That includes noticing language.

The fundamental act of revision is literally becoming conscious of the sentence,

Seeing it for what it is, word for word, as a shape, and in relation to all the other sentences in the piece.

how to read aloud?

Try reading the words on the page as though they were meant to be spoken plainly

To a listener who is both you and not you—

An imaginary listener seated not too far away.

That way your attention isn’t only on the words you’re reading.

It’s on the transmission of those words.

As you read aloud, catch the rhythm of the sentences without overemphasizing it.

Read so the listener can hear the shape of the syntax.

How well you read aloud reveals how well you understand the syntax of a sentence

Remember how well some students read and others, how badly?

It was a difference in comprehension,

Not of the sentence’s meaning,

But of its texture, pace, structure, actuality

what questions to ask to revise?

  • How many sentences begin with the subject?
  • How many begin with an opening phrase before the subject?
  • How many begin with “There” or “It”?
  • What kinds of nouns do you see?
  • Abstractions? Generalizations?
  • Is the subject of the sentence an actor capable of performing the action of the verb?
  • How close is the subject to its verb?
  • How many of the verbs are variants of “to be”—“is,” “are,” “were,” “was,” and so on?
  • Are the verbs active, energetic?
  • Are the constructions passive?
  • How often does the word “as” appear, and in which of its many senses?
  • Are you using “with” as a preposition or as a false conjunction, a false relative pronoun?
  • Are there inadvertent repetitions—words repeated unintentionally?
  • Is every phrase in its proper place, every word?
  • Is everything next to what it should be next to?
  • Anything outright ungrammatical?
  • Words used improperly?
  • Do verbs that require direct objects (transitive verbs) lack them?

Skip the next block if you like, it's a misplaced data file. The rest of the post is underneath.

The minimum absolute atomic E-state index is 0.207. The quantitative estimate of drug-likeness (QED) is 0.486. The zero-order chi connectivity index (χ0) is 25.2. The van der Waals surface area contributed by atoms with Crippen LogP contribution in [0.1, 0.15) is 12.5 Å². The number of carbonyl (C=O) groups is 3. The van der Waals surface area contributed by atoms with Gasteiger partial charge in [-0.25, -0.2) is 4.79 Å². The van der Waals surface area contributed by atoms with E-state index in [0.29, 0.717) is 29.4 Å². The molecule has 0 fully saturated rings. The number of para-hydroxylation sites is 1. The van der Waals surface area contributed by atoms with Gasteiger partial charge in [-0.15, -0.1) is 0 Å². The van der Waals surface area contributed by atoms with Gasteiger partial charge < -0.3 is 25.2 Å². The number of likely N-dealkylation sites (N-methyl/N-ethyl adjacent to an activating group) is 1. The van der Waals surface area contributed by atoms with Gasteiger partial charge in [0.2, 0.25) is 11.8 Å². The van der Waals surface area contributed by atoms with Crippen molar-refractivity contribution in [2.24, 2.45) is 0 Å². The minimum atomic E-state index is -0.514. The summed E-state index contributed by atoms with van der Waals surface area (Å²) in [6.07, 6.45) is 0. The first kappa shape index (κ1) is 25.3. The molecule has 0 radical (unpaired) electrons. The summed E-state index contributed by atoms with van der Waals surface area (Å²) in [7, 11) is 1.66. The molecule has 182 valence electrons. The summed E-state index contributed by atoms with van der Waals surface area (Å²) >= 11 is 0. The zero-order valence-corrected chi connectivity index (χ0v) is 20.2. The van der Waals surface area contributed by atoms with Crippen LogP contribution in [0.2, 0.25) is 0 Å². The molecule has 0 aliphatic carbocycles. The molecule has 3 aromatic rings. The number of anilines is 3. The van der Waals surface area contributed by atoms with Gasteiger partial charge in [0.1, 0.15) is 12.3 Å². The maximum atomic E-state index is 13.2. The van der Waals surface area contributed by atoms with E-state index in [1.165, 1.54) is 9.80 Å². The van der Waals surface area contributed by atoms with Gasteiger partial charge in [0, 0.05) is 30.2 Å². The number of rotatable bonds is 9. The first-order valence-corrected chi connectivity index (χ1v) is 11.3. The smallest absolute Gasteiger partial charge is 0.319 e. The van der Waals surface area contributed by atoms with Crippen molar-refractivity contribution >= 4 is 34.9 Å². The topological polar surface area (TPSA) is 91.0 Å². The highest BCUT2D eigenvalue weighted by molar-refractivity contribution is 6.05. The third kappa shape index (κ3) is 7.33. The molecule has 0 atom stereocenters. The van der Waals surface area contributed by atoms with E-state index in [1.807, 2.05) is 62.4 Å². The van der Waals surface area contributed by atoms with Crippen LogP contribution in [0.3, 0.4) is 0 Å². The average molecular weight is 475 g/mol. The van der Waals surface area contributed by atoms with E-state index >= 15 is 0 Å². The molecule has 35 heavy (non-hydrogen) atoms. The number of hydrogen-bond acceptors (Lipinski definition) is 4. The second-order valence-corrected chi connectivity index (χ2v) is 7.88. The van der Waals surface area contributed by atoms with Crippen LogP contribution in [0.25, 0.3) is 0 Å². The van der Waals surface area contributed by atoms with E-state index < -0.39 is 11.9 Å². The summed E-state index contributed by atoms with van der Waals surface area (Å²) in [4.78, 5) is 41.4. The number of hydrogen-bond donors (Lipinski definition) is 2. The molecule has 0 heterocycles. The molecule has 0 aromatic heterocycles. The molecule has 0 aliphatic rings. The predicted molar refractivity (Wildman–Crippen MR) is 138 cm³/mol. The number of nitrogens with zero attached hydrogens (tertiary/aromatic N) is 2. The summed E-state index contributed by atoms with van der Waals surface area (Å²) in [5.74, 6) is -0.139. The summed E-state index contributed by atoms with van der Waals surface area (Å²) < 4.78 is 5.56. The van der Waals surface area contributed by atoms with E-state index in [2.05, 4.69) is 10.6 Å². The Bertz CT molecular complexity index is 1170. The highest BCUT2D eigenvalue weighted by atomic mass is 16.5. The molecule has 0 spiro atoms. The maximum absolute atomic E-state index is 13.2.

• If there’s a modifying phrase at the start of the sentence, does it modify the subject of the sentence? (It must.)
  • Can the sentence be broken in two or three?

what to know for grammar and syntax?

  • the difference between transitive and intransitive verbs.
  • The difference between active and passive constructions.
  • The relation between a pronoun and its antecedent.
  • All the parts of speech.
  • The different verb tenses.
  • The nature of participles and their role as modiGers.
  • The subtleties of prepositions—the hardest part of speech even for native speakers of English.
  • You need a toolbox of rhetorical devices, like irony, hyperbole,
  • And the various kinds of analogy.
  • You need an ever-growing vocabulary — and with it the awareness that most words carry several meanings

what to circle?

  • Circle the direct objects.
  • The indirect objects.
  • The participles.
  • The relative pronouns.
  • The metaphors and similes and analogies.
  • Any word that seems to be used in a way that distorts its meaning.
  • Any particularly rhythmic phrases or sentences.
  • Any spot where you sense a change in direction or time or voice.
  • Any phrase that interests you.
  • Any word that stops you.
  • Anything you notice, whether you think it matters or not. It matters because you noticed it.

why learn grammar and syntax?

(1) it's keeping the rules from obtruding themselves upon the reader because you've Ignored them

If a sentence offers an ambiguous path—two ways of being read—this reader will always take the wrong one.

(2) it's the precondition for being sure.

Your sentences say what you think they say.

why there's no writer's block?

Writing is not natural.

There's no flow. There's only:

  • loss of confidence
  • And forgetting to think
  • And failing to prepare
  • And not reading enough
  • And giving up on patience
  • And hastening to write
  • And fearing your audience
  • And never really trying to understand how sentences work
  • Above all, there’s never learning to trust yourself